During his years as Britain’s poet laureate, Andrew Motion was often mocked by the press, but now his career has been re-energised and the unlikely source of inspiration is Treasure Island. By Iain Sharp.
There’s a scene in Sir Andrew Motion’s first novel, The Pale Companion (1989), where the glamorous mother of the 16-year-old hero visits him at the posh boarding school he attends in the English countryside. “It’s always so noticeable how well-mannered everyone is here. I suppose it’s what we pay for,” she exclaims, blissfully unaware that before her arrival the generally foul-mouthed schoolboys have been engaged in all manner of mischief from bomb-making to buggery. Born in 1952, knighted by the Queen in 2009, and since 2003 professor of creative writing at the University of London, Motion boarded during his teenage years at Radley College in Oxfordshire. His own manners are exemplary. In the last week of August, he will visit New Zealand for the first time as part of a whistle-stop international tour to promote his latest book, Silver, a sequel to Robert Louis Stevenson’s Treasure Island.
When I phone him at the North London house he shares with his third wife, Korean linguist Kyeong-Soo Kim, he apologises for having taken so long to head our way. He’s likewise contrite that pressure of time will not permit him to stop at Samoa on this trip to pay his respects at Stevenson’s grave on Mt Vaea. “I’ve been to Australia half a dozen times,” he confesses, “but somehow I didn’t manage to get across to New Zealand. The first time was in the early 1980s when I was researching my book about the Lambert family – George Lambert began his career as an artist in Sydney. Later on, I spent some time in Tasmania tracing the tracks of a character who was sent there as a convict in the 1830s.”
Motion’s 1986 study of the dissipated, self-destructive Lamberts covers a lot of territory. Although no longer a familiar name, George Lambert (1873-1930) was, in Motion’s phrase, “the most famous Australian painter of his day”. His second son, composer and conductor Constant Lambert (1905-51), was, among other distinctions, Margot Fonteyn’s lover. Constant’s son Kit managed the Who in their instrumentsmashing heyday. The acknowledgments pages for the book reveal an uncommonly wide circle of acquaintances. Esteemed novelist Anthony Powell and rock legend Pete Townshend are among those Motion thanks for being “particularly kind and generous”. The minor English Romantic artist Thomas Griffiths Wainewright – a friend of William Blake and Henry Fuseli – was transported to Tasmania on charges of forgery in 1837. He died in Hobart in 1847. He was, in all likelihood, a multiple murderer as well as a forger. Wainewright the Poisoner (2000) is one of Motion’s most idiosyncratic works. Fictionalised chapters narrated by Wainewright alternate with sections of factual “notes”.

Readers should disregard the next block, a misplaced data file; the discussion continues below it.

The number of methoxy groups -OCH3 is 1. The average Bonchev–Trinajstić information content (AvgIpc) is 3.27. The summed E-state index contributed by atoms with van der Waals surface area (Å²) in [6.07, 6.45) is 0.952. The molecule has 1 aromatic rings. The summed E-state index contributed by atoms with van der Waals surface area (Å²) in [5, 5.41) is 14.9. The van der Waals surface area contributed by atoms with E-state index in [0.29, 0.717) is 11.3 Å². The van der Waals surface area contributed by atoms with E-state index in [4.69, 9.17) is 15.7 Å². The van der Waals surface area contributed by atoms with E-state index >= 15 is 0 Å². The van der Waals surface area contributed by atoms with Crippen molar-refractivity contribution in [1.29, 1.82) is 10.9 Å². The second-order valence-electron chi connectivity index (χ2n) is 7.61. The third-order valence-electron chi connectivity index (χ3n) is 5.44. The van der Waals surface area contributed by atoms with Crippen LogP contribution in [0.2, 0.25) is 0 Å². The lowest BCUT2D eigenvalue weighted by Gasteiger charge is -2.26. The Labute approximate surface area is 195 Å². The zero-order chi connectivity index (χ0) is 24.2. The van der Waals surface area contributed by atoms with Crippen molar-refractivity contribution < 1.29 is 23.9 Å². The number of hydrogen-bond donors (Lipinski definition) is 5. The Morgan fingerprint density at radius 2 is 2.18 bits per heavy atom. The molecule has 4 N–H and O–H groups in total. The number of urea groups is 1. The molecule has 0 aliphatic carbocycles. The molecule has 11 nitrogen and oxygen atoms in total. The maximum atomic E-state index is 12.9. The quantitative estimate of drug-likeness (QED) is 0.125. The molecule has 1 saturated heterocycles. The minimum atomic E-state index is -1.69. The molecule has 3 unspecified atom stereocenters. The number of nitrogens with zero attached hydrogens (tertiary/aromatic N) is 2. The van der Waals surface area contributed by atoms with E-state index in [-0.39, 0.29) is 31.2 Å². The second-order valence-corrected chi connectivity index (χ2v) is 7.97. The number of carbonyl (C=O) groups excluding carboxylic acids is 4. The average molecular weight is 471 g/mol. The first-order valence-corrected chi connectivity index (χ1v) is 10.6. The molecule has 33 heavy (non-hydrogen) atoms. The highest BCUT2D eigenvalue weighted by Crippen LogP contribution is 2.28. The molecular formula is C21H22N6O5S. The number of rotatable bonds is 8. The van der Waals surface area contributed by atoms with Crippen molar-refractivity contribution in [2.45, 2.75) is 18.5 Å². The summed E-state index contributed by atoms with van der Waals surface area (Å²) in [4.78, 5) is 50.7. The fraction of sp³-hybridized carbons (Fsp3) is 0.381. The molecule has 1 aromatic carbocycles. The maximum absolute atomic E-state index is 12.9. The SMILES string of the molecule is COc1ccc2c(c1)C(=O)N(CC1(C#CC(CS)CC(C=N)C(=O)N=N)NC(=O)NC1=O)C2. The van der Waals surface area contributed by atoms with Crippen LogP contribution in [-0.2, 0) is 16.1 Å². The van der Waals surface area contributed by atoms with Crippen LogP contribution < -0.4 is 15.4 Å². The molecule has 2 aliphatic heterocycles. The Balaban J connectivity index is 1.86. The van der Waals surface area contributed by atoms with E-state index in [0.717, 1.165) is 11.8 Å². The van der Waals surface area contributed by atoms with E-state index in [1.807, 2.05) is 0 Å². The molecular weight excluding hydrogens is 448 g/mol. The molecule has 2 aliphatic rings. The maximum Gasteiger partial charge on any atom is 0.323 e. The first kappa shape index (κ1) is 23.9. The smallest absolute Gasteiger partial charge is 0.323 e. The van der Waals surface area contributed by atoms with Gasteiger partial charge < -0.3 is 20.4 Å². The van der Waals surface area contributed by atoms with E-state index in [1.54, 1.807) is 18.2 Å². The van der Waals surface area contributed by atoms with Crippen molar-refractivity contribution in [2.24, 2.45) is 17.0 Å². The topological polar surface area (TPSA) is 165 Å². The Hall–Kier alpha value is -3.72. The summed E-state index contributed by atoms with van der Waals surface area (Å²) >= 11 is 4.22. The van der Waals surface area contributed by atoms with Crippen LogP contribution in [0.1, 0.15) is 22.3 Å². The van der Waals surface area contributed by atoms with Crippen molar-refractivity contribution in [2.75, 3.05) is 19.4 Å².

Motion’s output since the late 1970s has been large and various: 15 volumes of verse, five novels, five books of criticism, three biographies and an autobiography. Unfortunately, many readers know him only from a few poems – far from his best – published during his tenure as British poet laureate. When he accepted the laureateship in 1999, after the death of Ted Hughes, he stipulated that the appointment be for only 10 years rather than life. He proved an unstinting public advocate for poetry. With the help of recording producer Richard Carrington, he established a much-admired archive of poets reading their work. What damaged his reputation, however, was his willingness to supply poems for royal occasions, such as Prince Edward’s marriage to Sophie Rhys-Jones in 1999, the 100th birthday of the Queen Mother in 2001 and the belated nuptials of Prince Charles and Camilla Parker-Bowles in 2005. Most disastrous of all was the rap poem he wrote to celebrate Prince William’s 21st birthday in 2003, which begins:
Better stand back
Here’s an age attack,
But the second in line
Is dealing with it fine